Tuesday, May 29, 2001

Clayton Montgomery of Hesperia, Calif., visited the grave of his
brother, Army Warrant Officer Gregory I. Montgomery, yesterday
in Riverside, Calif. The soldier died in February in a helicopter
crash during a night flight on Oahu's North Shore.

Not just in
war do GIs serve
and die

A general remembers
soldiers who lost lives on
peacetime missions

By Treena Shapiro

On a day established to pay tribute to those who died in war, the state adjutant general, Maj. Gen. Edward L. Correa Jr., made a point to remember those who died serving their country in peace.

Speaking yesterday at the governor's annual Memorial Day ceremony at the Hawaii State Veterans Cemetery, Correa said, "Whether in peace or war, the profession of arms is a dangerous one."

Using examples dating to the helicopter crash in Kahuku on Feb. 12, Correa pointed out that 43 American servicemen have died in less than three months.

There are also nine Vietnamese who died cooperating with the United States to locate men missing from the Vietnam War when a helicopter crashed on April 7.

"Most, with the exception of family, friends and their services, don't make the connection (that Memorial Day should honor) those who served and died in peacetime. It happens -- and it happens all too often," Correa said.

At other Memorial Day services yesterday, tribute was paid to men whose contributions had been overlooked and those who have been able to walk away from the battlefield.

At the USS Arizona Memorial, two men previously overlooked were added to the Remembrance Circle Exhibit, which lists the names and locations of military personnel and civilians killed in the 1941 attack on Pearl Harbor.

Elmo Rash, right, who was aboard the USS Shaw during the
Pearl Harbor attack, and Jimmy Porter, nephew of Ernest
Porter Jr., who died on the Shaw, stood together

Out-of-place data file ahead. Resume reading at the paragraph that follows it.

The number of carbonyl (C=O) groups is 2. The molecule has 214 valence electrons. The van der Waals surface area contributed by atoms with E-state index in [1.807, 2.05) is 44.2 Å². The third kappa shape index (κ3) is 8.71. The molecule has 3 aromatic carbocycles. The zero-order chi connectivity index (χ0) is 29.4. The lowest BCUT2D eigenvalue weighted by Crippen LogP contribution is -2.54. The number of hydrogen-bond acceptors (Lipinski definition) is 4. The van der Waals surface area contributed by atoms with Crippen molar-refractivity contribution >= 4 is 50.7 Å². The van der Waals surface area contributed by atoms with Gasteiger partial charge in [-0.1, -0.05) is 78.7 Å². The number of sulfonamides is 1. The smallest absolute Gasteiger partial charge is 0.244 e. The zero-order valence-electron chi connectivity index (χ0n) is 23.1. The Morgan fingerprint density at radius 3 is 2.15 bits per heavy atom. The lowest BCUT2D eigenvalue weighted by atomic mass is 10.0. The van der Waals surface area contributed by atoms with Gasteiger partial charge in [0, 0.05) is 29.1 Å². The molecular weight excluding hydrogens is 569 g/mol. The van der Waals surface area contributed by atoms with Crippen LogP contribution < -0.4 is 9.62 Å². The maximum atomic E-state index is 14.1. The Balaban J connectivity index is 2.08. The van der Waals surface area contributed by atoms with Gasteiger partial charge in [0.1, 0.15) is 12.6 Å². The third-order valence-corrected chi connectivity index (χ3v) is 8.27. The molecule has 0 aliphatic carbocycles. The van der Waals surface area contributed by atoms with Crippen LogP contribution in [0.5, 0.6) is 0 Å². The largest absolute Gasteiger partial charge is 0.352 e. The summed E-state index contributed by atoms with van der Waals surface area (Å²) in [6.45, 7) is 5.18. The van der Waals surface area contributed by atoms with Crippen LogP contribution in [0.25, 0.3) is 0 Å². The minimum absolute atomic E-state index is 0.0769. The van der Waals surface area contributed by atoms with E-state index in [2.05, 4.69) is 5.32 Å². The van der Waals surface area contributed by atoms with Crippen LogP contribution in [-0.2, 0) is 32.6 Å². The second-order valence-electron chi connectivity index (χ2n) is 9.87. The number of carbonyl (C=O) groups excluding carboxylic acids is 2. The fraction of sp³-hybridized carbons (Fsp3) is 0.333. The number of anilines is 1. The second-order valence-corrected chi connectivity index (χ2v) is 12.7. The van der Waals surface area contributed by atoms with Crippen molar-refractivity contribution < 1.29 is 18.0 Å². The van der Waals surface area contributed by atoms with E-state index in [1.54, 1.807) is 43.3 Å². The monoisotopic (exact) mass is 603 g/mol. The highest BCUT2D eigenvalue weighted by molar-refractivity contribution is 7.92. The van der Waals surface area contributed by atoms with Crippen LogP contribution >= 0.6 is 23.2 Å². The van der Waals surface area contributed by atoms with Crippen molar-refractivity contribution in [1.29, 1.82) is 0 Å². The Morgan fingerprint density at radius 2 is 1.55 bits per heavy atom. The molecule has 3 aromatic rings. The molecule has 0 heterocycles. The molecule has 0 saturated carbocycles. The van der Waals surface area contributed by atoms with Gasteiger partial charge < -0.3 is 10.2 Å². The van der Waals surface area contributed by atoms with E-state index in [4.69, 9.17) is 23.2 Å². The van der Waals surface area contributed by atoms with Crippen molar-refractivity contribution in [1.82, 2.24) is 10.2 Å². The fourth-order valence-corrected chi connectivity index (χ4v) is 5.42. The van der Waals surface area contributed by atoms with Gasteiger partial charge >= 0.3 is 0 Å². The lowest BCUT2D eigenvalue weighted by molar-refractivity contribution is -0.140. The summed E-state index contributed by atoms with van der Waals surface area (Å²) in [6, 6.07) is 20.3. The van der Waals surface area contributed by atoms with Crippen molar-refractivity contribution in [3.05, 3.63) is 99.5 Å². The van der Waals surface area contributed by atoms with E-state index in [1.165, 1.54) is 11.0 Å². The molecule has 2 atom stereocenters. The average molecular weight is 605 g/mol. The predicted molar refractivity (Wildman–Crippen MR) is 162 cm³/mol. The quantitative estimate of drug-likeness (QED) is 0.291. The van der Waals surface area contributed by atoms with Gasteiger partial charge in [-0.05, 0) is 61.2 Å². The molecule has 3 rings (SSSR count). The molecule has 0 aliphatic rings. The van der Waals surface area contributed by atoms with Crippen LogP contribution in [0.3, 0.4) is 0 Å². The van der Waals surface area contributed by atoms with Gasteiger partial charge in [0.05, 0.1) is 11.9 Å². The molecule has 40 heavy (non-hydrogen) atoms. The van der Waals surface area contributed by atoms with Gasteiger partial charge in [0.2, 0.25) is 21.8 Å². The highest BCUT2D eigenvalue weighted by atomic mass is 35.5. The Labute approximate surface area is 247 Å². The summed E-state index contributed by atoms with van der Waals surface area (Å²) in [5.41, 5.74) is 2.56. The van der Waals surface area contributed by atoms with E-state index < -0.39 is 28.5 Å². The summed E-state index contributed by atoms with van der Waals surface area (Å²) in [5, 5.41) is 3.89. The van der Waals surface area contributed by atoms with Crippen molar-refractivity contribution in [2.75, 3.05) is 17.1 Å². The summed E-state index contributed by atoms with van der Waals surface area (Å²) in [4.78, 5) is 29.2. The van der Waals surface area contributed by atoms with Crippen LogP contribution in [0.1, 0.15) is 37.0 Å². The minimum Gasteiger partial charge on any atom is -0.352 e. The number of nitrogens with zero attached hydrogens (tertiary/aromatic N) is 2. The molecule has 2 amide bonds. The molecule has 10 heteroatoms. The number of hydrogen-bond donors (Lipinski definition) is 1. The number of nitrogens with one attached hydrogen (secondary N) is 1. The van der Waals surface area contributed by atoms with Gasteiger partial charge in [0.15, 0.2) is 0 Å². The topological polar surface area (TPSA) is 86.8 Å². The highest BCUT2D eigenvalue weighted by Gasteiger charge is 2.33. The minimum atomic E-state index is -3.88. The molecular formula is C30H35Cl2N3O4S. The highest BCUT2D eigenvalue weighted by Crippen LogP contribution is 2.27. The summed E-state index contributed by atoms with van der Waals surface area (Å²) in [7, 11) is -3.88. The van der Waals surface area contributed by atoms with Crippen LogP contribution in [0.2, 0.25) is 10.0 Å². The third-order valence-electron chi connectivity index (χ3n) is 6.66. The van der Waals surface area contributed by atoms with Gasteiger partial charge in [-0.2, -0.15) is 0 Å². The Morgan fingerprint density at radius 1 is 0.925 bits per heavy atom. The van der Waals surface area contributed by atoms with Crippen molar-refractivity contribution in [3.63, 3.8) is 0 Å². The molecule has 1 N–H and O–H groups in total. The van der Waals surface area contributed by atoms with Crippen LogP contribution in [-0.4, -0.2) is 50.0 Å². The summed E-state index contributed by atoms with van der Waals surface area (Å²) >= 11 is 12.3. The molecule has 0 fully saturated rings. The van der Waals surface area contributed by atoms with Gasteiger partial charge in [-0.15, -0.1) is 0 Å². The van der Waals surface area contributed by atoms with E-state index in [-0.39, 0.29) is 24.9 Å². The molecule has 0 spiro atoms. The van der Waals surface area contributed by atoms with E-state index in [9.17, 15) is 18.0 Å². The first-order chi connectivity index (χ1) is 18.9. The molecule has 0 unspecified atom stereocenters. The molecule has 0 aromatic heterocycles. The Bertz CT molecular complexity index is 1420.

yesterday at Pearl Harbor.

Ernest C. Porter Jr., EM2C, received critical injuries when the destroyer USS Shaw was bombed, and later died in a California hospital.

His name was finally included on the casualty list at the memorial yesterday, after his shipmate Elmo Rash worked for years to correct the omission.

Virgil P. Rahel, a federal government employee at Hickam Field who had been killed by machine gun fire, was added to the civilian section of the exhibit after his omission was noted by Roy Emory, Pearl Harbor Survivors Association state chairman.

At the National Cemetery of the Pacific at Punchbowl, Mayor Jeremy Harris paid tribute not only to the war casualties, but also the soldiers who had sacrificed years of their lives to serve their country and the families who supported them.

"Those who survived the hell of battle gave years of their lives that might have been spent in college, building a career or starting a family. Some of them had to abandon their dreams when they returned from war with disabilities or wounds that would not heal," he said.

Harris said Memorial Day was a time to honor all men and women with the willingness to serve their country, even if it meant the loss of their lives.

"Every man or woman who has served in America's military -- in peacetime or in war -- deserves our heartfelt gratitude."

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